traversal and turn a URL into a query. This may have even existed in
the pre-principia version of Aqueduct. So for a two-category
classified system you can do URLs like:

/categorylist/category1_id/34/category2_id/12/list_ads.dtml

What it does is actually create non-persistent traversable objects
that implement the __bobo_traverse__ method. It accumulates the parts
of the URL and somewhere along the way does the search. Acquisition
binding and all of that still worked since the result was ultimately
an object that was bound to the right parent.

The code (In Zope 2: Shared/DC/ZRDB/DA.py, class Traverse) is rather
old and cryptic, but it does provide an example of the other way of
doing custom maps - traverse each name individually and create new
objects along the way. This way, request.URL is not affected. If you
were trying to make a custom traverser like date based archive
searching and where at 2005/12/ in the url, you could then just have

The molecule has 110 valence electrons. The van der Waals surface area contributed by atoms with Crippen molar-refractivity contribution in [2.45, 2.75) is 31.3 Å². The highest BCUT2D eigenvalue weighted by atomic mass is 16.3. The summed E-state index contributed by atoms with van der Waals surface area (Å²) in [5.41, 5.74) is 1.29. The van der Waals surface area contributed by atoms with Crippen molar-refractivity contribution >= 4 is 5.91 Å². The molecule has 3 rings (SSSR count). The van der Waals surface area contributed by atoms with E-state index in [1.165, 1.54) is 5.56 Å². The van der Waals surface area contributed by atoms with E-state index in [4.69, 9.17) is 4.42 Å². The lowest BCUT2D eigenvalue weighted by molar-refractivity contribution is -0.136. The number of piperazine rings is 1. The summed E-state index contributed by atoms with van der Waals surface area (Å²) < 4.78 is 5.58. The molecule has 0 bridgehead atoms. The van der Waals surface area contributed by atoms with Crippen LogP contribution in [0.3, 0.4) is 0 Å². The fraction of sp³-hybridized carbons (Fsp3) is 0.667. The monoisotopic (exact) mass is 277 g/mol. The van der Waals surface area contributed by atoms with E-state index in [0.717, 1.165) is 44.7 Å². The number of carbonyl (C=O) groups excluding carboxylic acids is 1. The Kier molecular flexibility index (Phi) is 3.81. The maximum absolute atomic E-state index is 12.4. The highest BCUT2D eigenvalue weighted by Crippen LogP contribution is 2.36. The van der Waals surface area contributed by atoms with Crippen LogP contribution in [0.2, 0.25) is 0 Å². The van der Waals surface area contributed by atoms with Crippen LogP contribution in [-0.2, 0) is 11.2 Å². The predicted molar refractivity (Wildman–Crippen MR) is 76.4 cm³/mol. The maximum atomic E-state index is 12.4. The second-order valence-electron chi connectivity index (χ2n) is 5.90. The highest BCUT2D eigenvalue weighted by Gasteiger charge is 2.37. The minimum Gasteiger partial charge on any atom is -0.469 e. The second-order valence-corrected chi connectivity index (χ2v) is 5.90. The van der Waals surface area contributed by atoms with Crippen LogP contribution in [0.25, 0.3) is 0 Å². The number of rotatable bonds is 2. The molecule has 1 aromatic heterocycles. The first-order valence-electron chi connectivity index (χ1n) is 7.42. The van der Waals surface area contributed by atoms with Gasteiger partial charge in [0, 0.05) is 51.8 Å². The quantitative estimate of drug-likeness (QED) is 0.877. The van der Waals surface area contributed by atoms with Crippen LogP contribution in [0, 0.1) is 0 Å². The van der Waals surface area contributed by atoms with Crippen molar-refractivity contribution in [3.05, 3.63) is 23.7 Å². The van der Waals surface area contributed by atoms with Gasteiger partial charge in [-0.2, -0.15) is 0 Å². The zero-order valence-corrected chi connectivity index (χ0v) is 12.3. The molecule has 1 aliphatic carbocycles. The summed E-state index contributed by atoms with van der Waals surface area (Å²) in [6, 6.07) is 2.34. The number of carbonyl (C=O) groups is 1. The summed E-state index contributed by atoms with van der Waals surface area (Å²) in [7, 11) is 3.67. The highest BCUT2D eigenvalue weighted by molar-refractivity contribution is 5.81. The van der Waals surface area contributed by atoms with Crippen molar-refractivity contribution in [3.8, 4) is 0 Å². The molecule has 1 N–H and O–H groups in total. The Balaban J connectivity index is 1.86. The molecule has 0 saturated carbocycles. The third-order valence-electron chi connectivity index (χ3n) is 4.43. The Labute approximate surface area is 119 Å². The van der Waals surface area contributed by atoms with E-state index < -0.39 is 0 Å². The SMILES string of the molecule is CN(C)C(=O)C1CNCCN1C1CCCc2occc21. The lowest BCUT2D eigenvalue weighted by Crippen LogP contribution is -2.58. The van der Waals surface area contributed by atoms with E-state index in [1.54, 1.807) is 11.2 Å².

<a href="./28"> to go to the date.

Both situations have their uses. They also have their consequences and
side effects. Playing with the traversalStack seems fine when you
don't need to do anything relative [per say] to the current URL. I
almost always use URL generators, either absolute URL or in the case
of the tags view I made I construct the joined URL in the view, so
this hasn't affected me too much yet.

But I'd certainly like to have the second option. The underlying tools
are there, but knowing which traversal interface / adapter to apply
isn't easy right now... Is __getitem__ enough? No one seems to have a
good answer. IPublishTraverse? ITraversable? It seems like
IPublishTraverse is the best one since it's from zope.publisher and
not zope.app, and is specific to object / URL publishing. But that
comes back to my dilemma:

Is it cool to play with the traversal stack in publishTraverse? Why
isn't 'furtherPath' part of the publishTraverse interface, but part of
zope.app.traversing.interfaces.ITraversable's traverse? Why doesn't
browser traversal seem to use zope.app...ITraversable?

Oh man. Here it is, New Years Eve, I've got errands to run for my dog